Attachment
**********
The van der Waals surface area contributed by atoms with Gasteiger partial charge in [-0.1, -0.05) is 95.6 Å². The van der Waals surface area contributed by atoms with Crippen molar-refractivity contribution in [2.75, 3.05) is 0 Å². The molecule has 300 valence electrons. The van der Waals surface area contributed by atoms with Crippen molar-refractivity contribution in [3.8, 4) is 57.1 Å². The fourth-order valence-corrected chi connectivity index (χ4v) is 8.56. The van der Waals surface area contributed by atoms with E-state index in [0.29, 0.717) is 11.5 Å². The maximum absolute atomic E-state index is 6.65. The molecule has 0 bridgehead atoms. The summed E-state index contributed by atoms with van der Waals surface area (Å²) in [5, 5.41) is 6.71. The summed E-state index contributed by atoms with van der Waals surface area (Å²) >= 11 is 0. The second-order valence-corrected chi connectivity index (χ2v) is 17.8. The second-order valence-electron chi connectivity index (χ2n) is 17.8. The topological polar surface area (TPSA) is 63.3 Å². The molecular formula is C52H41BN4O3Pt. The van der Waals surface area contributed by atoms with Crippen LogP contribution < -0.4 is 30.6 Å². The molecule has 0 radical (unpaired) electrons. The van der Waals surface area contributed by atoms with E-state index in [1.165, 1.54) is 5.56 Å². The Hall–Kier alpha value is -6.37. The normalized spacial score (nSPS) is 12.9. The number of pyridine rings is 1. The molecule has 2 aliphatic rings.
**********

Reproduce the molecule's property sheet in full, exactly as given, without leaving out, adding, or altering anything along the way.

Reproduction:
The van der Waals surface area contributed by atoms with Gasteiger partial charge in [-0.1, -0.05) is 95.6 Å². The van der Waals surface area contributed by atoms with Crippen molar-refractivity contribution in [2.75, 3.05) is 0 Å². The molecule has 300 valence electrons. The van der Waals surface area contributed by atoms with Crippen molar-refractivity contribution in [3.8, 4) is 57.1 Å². The fourth-order valence-corrected chi connectivity index (χ4v) is 8.56. The van der Waals surface area contributed by atoms with E-state index in [0.29, 0.717) is 11.5 Å². The maximum absolute atomic E-state index is 6.65. The molecule has 0 bridgehead atoms. The summed E-state index contributed by atoms with van der Waals surface area (Å²) in [5, 5.41) is 6.71. The summed E-state index contributed by atoms with van der Waals surface area (Å²) >= 11 is 0. The second-order valence-corrected chi connectivity index (χ2v) is 17.8. The second-order valence-electron chi connectivity index (χ2n) is 17.8. The topological polar surface area (TPSA) is 63.3 Å². The molecular formula is C52H41BN4O3Pt. The van der Waals surface area contributed by atoms with Crippen LogP contribution < -0.4 is 30.6 Å². The molecule has 0 radical (unpaired) electrons. The van der Waals surface area contributed by atoms with E-state index in [1.165, 1.54) is 5.56 Å². The Hall–Kier alpha value is -6.37. The normalized spacial score (nSPS) is 12.9. The number of pyridine rings is 1. The molecule has 2 aliphatic rings.